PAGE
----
Gerd Dijkstra: Sustainable Lifestyle is the Smart Lifestyle (2)

Gerd Dijkstra is a local entrepreneur, who runs Cafeteria Goudenregen, kite shop Vliegerzone, teaches Filipino and Indonesian martial arts delivers mail and practices sustainable lifestyle. His house is completely powered by green energy, and this part, he explained to me how sustainable living benefits his family and the community.

By: Eimantas Zemaitis

Gerd’s interest in sustainable energy stems from his youth and he started practising it out of necessity. Now he advocates sustainable lifestyle because he wants to empower people to be independent of non-renewable energy sources. “When we first bought our current house in Leeuwarden, we used to get a massive energy bill. It was a big building, so we had to pay about 480 euros every month. The energy situation inside the house was terrible – it was the coldest house I’ve ever lived in. Therefore, I did some isolation and energy projects, and now we have our own self-sustainable house. We barely use any external energy anymore, and we flush only with rainwater. This has something to do with the money, but the general idea is also to be independent of unsustainable energy sources – gas, oil and fossil fuels. The same is with our boat, where we use only collected energy and water, so being independent is bigger than just money.”

Switching to green energy is self-sustainable
Gerd also told me that people often lag in switching to the green energy because it seems too expensive, but they fail to see the long-term benefits. “For us, it all started with investment into three panels, then I got six, then nine, twelve, twenty and so on (laughs). Collecting green energy is addicting. But the most interesting part is that all the upgrades come from the saved money. For example, the first solar panels saved me around 900 euros. From those 900 euros, I did new energy things. Following year it helped me to save 1200 euros. I’ve reinvested them and bought more solar panels. Essentially, I invest the money it saves me back into the system, so I keep on upgrading. That’s the smart way to handle it. Now it came to the point that I sell and help to install solar panels. When you take money from non-sustainable sources to install renewable energy, then the system starts to sustain itself. And that’s how it should be done.”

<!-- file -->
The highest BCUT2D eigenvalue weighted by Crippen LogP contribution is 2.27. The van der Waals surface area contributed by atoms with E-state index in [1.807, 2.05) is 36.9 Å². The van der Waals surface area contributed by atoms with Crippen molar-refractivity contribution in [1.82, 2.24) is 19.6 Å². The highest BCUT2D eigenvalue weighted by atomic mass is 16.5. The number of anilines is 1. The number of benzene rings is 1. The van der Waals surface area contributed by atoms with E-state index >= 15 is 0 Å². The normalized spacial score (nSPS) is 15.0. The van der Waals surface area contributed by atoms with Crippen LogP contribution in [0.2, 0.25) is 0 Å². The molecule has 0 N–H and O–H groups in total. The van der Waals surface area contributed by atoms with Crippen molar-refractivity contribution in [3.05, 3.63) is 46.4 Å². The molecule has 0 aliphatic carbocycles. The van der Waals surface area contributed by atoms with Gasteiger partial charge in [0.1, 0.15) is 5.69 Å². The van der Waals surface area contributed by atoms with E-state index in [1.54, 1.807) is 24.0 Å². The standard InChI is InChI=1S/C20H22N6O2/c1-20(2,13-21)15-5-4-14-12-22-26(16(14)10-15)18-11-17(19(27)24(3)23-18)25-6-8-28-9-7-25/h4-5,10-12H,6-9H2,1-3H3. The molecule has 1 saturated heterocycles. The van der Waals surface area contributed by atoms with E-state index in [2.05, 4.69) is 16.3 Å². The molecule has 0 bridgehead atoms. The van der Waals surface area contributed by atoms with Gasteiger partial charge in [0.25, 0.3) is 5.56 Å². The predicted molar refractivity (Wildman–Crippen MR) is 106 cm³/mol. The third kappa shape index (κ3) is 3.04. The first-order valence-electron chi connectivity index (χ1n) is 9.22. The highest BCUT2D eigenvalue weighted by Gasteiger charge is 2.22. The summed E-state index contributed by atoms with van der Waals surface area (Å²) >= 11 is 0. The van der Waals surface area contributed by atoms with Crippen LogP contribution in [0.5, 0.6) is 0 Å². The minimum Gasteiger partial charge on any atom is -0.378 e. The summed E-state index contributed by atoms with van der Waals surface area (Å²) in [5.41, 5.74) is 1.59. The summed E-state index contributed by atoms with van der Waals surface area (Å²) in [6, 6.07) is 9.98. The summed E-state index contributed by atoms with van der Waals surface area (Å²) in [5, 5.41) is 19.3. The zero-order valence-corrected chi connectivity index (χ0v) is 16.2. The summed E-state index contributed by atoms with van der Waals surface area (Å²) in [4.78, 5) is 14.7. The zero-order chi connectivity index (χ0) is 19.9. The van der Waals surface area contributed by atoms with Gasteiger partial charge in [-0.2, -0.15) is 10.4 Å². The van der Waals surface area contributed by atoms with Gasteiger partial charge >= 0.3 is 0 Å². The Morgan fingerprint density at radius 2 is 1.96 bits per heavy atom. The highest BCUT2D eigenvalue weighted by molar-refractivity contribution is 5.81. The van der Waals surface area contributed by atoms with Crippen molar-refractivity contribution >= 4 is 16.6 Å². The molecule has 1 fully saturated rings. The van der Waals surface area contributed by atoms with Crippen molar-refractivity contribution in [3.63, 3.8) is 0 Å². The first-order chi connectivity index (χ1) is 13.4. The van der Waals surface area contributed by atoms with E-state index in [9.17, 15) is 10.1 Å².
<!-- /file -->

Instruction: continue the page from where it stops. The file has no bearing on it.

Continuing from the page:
Recycling and reusing also saves energy
Energy is just one way to look at sustainability. Dijkstra family also reuse, give away or sell items for reuse. “In our cafeteria, we sort all kind of things for recycling: cans of coke, the oil from the snack bar and paper; later on we bring it to the recycling points and get paid for it. Also, all the food leftovers go to the compost which I use to amend soil for my plants. Amongst my plants, I grow sunflower seeds and peppers, which then I dry and feed to my parrots. It’s not a lot of course, but everything little contributes. Instead of throwing away, we give away food buckets from the snack bar, so people use them again. By recycling and reusing, we also produce less garbage. Before, the garbage truck had to clean our containers every week, but now it only comes every two weeks. As a result, the garbage truck now has to drive less, and we reduced our bill from 200 to 60 euros. So essentially, it works on two sides: financial and public interest. People forget, that it also takes fuel and energy to, for example, make a bucket, so they must be aware that the general idea of reusing and recycling is bigger.”